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This is a guide about making Popsicle stick plant markers. Popsicle sticks are great for making inexpensive plant markers.
This is a guide about cork plant markers. Corks can be used to make simple recycled plant markers.
This is a guide about making stone garden markers. Choose some pretty smooth stones to use for making garden plant markers.
This guide contains sand dollar plant markers. These dried sea urchins can be made into colorful garden accessories.
You can make garden tags out of leftover aluminum roof flashing (the kind on a roll). I took a simple tag design that I drew, printed it out on heavy paper, and cut it out. I took that template and a Sharpie and traced that design onto the flashing metal multiple times. I cut it out with regular scissors, then punched a small hole with a hole punch for a place to hang them. The garden tags can be decorated by embossing if you like, simply etch the name of the plant you are identifying with a sharp tool.
By jason0475 from Collegeville, PA
I have moved multiple times and added and split perennials to each flower garden. Sadly, after tending to a variety of gardens, I have had trouble keeping track of what's been planted and where.
My solution? When plants are at their peak, I write with a Sharpie on white plastic knives, the name of the plant and when it blooms. I stick the labeled knife in the center of the plant so I can easily locate my investment each spring and summer. I have used this trick for over 18 years and haven't lost a plant yet!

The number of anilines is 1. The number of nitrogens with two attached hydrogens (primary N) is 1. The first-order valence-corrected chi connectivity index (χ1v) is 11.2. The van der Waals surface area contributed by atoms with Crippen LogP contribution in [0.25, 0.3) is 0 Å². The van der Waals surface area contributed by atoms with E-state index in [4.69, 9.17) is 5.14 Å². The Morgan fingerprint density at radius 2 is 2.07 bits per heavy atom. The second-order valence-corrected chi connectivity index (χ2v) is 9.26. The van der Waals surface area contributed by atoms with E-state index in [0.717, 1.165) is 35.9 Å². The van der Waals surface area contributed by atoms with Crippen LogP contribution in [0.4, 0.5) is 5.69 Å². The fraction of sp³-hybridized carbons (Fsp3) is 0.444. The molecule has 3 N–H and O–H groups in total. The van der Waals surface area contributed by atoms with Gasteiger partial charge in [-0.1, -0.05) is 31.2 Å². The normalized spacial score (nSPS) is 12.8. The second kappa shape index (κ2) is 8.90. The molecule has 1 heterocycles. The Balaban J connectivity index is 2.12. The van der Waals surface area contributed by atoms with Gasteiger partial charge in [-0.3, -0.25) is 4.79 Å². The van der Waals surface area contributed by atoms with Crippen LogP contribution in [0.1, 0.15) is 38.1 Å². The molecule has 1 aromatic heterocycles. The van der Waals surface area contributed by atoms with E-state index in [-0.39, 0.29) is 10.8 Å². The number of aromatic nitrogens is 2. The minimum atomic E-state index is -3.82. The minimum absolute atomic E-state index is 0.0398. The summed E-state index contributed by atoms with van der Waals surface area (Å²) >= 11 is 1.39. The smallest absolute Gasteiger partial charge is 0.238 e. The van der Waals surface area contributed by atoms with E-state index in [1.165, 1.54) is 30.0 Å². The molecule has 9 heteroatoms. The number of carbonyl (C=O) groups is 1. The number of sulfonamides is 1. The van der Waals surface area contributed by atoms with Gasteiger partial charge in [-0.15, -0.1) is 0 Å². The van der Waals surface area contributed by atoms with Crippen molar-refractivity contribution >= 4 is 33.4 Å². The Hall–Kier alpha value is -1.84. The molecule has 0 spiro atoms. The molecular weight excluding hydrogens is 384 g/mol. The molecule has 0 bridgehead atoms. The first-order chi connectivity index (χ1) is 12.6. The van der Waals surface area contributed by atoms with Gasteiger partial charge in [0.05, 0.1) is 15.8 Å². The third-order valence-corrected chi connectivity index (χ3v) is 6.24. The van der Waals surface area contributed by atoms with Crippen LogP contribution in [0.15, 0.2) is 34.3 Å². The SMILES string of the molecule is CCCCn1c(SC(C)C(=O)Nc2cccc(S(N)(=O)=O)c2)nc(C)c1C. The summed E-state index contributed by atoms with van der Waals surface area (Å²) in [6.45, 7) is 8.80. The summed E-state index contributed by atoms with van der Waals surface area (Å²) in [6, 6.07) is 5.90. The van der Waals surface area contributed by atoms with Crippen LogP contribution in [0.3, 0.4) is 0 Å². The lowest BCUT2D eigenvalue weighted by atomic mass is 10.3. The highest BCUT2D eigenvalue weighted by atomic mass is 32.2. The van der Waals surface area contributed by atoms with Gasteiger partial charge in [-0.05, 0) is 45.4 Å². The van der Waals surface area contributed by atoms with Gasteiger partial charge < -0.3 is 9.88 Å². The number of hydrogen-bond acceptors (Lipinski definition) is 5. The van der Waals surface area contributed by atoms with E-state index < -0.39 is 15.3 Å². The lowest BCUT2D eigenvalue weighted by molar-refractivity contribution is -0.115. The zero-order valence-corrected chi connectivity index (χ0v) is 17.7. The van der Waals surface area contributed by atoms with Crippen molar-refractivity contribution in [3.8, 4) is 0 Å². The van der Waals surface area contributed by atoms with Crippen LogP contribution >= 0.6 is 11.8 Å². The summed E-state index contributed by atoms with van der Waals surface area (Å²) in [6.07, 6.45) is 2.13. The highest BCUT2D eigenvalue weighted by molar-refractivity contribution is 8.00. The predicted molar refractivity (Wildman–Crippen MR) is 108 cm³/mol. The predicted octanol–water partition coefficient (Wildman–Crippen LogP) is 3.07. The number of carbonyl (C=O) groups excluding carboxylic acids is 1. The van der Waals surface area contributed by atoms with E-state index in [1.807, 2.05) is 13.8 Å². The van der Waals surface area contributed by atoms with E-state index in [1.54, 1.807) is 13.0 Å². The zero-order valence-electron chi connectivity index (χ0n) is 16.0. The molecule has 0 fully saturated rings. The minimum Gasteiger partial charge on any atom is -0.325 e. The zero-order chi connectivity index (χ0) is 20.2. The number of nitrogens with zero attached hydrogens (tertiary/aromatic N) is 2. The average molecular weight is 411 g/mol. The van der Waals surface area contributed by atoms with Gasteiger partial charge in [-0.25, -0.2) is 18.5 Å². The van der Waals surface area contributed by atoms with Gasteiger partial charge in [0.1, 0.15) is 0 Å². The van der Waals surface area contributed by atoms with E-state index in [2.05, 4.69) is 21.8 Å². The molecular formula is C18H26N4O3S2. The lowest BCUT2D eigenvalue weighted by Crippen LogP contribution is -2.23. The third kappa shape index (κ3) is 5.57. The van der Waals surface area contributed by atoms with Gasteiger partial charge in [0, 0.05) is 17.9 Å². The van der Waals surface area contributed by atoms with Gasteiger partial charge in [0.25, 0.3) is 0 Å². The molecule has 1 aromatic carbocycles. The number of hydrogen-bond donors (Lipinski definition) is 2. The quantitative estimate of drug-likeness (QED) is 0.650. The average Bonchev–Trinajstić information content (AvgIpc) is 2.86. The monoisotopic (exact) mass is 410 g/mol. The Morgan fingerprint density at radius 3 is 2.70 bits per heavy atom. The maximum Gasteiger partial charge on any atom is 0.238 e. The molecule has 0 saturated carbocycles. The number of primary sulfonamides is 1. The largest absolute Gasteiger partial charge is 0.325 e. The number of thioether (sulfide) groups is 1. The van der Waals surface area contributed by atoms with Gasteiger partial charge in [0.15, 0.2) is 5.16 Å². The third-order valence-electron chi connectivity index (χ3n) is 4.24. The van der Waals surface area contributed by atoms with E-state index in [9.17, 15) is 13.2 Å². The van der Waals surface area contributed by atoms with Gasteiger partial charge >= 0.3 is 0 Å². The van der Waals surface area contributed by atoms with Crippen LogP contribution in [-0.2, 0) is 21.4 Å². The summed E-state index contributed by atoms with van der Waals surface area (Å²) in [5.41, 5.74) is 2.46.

By blasg from IN
This is a method for making plant labels that are weather resistant and pretty, for the project presented in Birds and Blooms Magazine by Kirsten Sweet. The designer did not give measurements for the labels she made. So I came up with my own. There is no intent here to take credit from her. Plus she mentioned using ultra-firm stabilizer and iron-on adhesive. When I went to buy some I found it to be very, very expensive. I had to find a more economical way. (Besides, I don't get along with irons.) So here are my instructions for the labels.
Approximate Time: 2-3 days for glue and sealant to dry.
*Do not use Mod Podge! It caused several problems after 6 days!
Note: You may use any base material that is weather resistant.
Note: It's fun to have a different pattern for each base. I went to my neighborhood fabric shop and looked through their "scrap" box. Nicely, already cut squares of over 40 different patterns!
Note: Aleene's "OK To Wash-It" is very sticky and takes a long time to dry. So be patient. This makes the labels water proof and washable, which is needed as the labels will get wet each time the plants are watered. When I thought I was finished, there were still tiny sticky spots, so I put some baking powder on those spots.
Note: You may use wider strips of fabric canvas, but it will cover more of your decorative background. The name of the plant doesn't need to be seen from far away. The label is for the person growing the plants.
Note: There are binder clips that have pretty decorations on them also. So there is no need to use plain black.
Hang the shoe holder from a strong door or fence or from nails placed through the grommet holes at the top of the holder into some wooden surface, fill each pocket with soil, plant the seeds, water your seeds, clip on a label!